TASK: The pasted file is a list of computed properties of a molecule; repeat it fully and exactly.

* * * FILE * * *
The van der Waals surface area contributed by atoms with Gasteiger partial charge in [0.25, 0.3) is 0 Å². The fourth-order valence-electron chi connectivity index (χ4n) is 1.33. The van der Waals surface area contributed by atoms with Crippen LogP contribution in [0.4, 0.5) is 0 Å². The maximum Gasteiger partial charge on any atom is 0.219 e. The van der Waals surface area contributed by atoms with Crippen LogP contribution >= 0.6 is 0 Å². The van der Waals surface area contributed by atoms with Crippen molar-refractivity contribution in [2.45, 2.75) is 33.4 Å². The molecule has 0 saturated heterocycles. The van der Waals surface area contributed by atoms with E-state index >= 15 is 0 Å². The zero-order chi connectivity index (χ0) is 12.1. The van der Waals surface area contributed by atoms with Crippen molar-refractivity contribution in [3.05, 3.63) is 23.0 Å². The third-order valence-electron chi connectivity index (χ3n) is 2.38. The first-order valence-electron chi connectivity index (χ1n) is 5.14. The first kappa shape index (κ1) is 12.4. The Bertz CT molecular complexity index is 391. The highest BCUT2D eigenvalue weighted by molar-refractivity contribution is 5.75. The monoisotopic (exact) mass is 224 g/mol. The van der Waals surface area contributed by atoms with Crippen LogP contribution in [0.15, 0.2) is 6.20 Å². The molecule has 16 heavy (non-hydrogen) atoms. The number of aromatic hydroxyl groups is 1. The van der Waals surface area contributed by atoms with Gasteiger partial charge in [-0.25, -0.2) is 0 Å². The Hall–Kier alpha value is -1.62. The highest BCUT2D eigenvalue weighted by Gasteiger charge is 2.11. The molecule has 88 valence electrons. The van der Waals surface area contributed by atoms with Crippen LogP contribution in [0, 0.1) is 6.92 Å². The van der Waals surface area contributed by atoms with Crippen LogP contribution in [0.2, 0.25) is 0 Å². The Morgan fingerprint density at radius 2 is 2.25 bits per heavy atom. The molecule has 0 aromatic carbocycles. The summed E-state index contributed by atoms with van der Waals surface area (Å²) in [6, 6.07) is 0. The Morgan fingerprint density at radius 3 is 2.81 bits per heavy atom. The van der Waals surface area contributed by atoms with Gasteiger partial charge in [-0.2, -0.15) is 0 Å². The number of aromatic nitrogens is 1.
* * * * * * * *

The van der Waals surface area contributed by atoms with Gasteiger partial charge in [0.25, 0.3) is 0 Å². The fourth-order valence-electron chi connectivity index (χ4n) is 1.33. The van der Waals surface area contributed by atoms with Crippen LogP contribution in [0.4, 0.5) is 0 Å². The maximum Gasteiger partial charge on any atom is 0.219 e. The van der Waals surface area contributed by atoms with Crippen LogP contribution >= 0.6 is 0 Å². The van der Waals surface area contributed by atoms with Crippen molar-refractivity contribution in [2.45, 2.75) is 33.4 Å². The molecule has 0 saturated heterocycles. The van der Waals surface area contributed by atoms with E-state index >= 15 is 0 Å². The zero-order chi connectivity index (χ0) is 12.1. The van der Waals surface area contributed by atoms with Crippen molar-refractivity contribution in [3.05, 3.63) is 23.0 Å². The third-order valence-electron chi connectivity index (χ3n) is 2.38. The first-order valence-electron chi connectivity index (χ1n) is 5.14. The first kappa shape index (κ1) is 12.4. The Bertz CT molecular complexity index is 391. The highest BCUT2D eigenvalue weighted by molar-refractivity contribution is 5.75. The monoisotopic (exact) mass is 224 g/mol. The van der Waals surface area contributed by atoms with Crippen LogP contribution in [0.15, 0.2) is 6.20 Å². The molecule has 16 heavy (non-hydrogen) atoms. The number of aromatic hydroxyl groups is 1. The van der Waals surface area contributed by atoms with Gasteiger partial charge in [-0.25, -0.2) is 0 Å². The Hall–Kier alpha value is -1.62. The highest BCUT2D eigenvalue weighted by Gasteiger charge is 2.11. The molecule has 88 valence electrons. The van der Waals surface area contributed by atoms with Crippen LogP contribution in [0, 0.1) is 6.92 Å². The van der Waals surface area contributed by atoms with Crippen LogP contribution in [0.2, 0.25) is 0 Å². The Morgan fingerprint density at radius 2 is 2.25 bits per heavy atom. The molecule has 0 aromatic carbocycles. The summed E-state index contributed by atoms with van der Waals surface area (Å²) in [6, 6.07) is 0. The Morgan fingerprint density at radius 3 is 2.81 bits per heavy atom. The van der Waals surface area contributed by atoms with Gasteiger partial charge in [-0.2, -0.15) is 0 Å². The number of aromatic nitrogens is 1.